1. Increased revenue - The most obvious impact of a web site is that it offers another sales channel to the market. Recent data has suggested that the amount of business being done on the web continues to increase; hence, the web is becoming a market unto itself. Thus, it becomes imperative to market on the web.
2. Referrals - Once customers realize the web site works for them, the site, like any bricks and mortal business will provide a source for referrals. Web sites can carry the same word-of-mouth.
3. Price Premium - AS customers become more loyal, there is a greater likelihood that they will not shop the net, After each successful interaction, the customer is less likely to shop. This can be referred to as the "tie that binds." This translates into the the notion that each successful interaction with a customer creates an emotional connection and each time this is repeated, the connection gets stronger. Loyal customers are less likely to use the introductory coupons that are often used to bring in the new customer.
4. Operating costs - The cost of operating the web site is very close to a fixed cost. Once the web site is open, the cost of maintenance is very small against the benefit of the site.
5. Customer benefit - There is a customer benefit from the site that occurs as the customers become familiar with the site and find the ease of use reduces the time to place orders and the time to search.

The bottom line is that there are many benefits to an internet site and the loyalty that can arise when a site is well defined. The benefits accrue to the customer through an increased trust that the company behind the site provides superior customer service. A great site has no more loyalty than the customer service support behind the site.

Monday, January 19, 2009

Impact of Shipping on eLoyalty

ForeSee Results, a consulting firm which focuses on customer satisfaction for websites performed a survey of more than 9,000 shoppers during the Christmas holidays in 2008. Here are the results of their survey:
1. Avoiding shipping costs is the third most important response for why shoppers choose to buy in a store behind ability to receive the product immediately and being able to see or feel an item before purchase.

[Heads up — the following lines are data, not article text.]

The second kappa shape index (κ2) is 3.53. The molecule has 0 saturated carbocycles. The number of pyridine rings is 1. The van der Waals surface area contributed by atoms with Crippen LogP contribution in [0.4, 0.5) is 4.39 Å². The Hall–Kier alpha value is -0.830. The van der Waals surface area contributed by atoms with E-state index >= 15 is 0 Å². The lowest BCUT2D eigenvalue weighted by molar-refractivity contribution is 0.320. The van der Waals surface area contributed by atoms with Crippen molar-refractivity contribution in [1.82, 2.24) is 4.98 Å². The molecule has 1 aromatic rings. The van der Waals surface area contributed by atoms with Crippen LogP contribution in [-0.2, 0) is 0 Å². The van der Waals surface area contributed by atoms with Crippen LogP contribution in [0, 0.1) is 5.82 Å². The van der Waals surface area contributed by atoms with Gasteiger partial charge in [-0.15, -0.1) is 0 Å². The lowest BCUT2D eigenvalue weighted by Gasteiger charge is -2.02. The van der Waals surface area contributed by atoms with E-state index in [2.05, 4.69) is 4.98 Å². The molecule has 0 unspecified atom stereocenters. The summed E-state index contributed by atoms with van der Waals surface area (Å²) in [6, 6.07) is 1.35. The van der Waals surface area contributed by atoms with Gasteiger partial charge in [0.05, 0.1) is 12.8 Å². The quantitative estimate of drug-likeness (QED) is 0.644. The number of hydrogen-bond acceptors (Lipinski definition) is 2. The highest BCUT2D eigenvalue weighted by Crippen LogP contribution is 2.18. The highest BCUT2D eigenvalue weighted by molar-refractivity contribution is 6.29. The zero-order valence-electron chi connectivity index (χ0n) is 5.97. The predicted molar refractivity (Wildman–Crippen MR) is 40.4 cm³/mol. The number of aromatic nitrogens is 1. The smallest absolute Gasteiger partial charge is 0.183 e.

2. 18% shop in stores that have free shipping.
3. 33% said they bought from web sites instead of stores because the retailer offered fee shipping.
4. Consumers gave retailers who offered free shipping higher scores in every satisfaction category than those who did not offer it.
5. 60% of online customers said the availability of free shipping greatly influenced their choice to shop at one e-retailer.

The bottom line is that free shipping appears to have a direct impact on customer satisfaction, at least during the holiday season. The real test will be to determine if this was unique to the holiday season or will this customer response persist beyond the holidays. The second question to answer is whether this will ultimately led to eLoyalty.

Saturday, January 17, 2009

Why Customers Are Loyal to a Website

I was in a social gathering the other night when someone asked about my blog and when I mentioned that I was currently looking into eLoyalty (customer loyalty to a particular website) One guest immediately responded with the statement “there is no loyalty on the web.” While not everyone agreed with the comment, few could respond with any good reasons why a customer could be loyal to a particular website. Not wanting to monopolize the conversation, I gave a very limited response by saying that I thought good customer service might be a reason to return to a website. I think it is worthwhile to discuss the various reasons that a customer might decide to return to a specific website.

Reason #1 – Good customer service. As I responded to the comment about no loyalty on the web, I believe that good customer service add value to a website. The question I would pose is, if all else is equal, would a typical customer randomly change from one web site to another if one website gave excellent customer service and the other gave poor customer service for the same product or service?
Reason #2 – Broad product offerings. If I could find a website that offered more products than other websites, and if all else is equal, then a typical customer would migrate to the website that offered the one-stop shopping. I believe that one-stop shopping on the web has the same customer characteristic as it does in the brick-and-mortar business.
Reason #3 – Ease of use. I find some websites confusing and poorly labeled so that it is difficult to find the appropriate page or item. I believe that customers want a website that is easy to navigate and get to the right spot in a minimum number of clicks.
Reason #4 – Company reputation. There are some companies that have an excellent reputation and because of that reputation customers will return to their site. Companies such as Amazon, Staples, Costco have excellent reputations.
Reason #5 - Ease of return. Some customers will buy from a website because the company has a local brick-and-mortar location that will allow them to return the products locally and avoid possible shipping fees.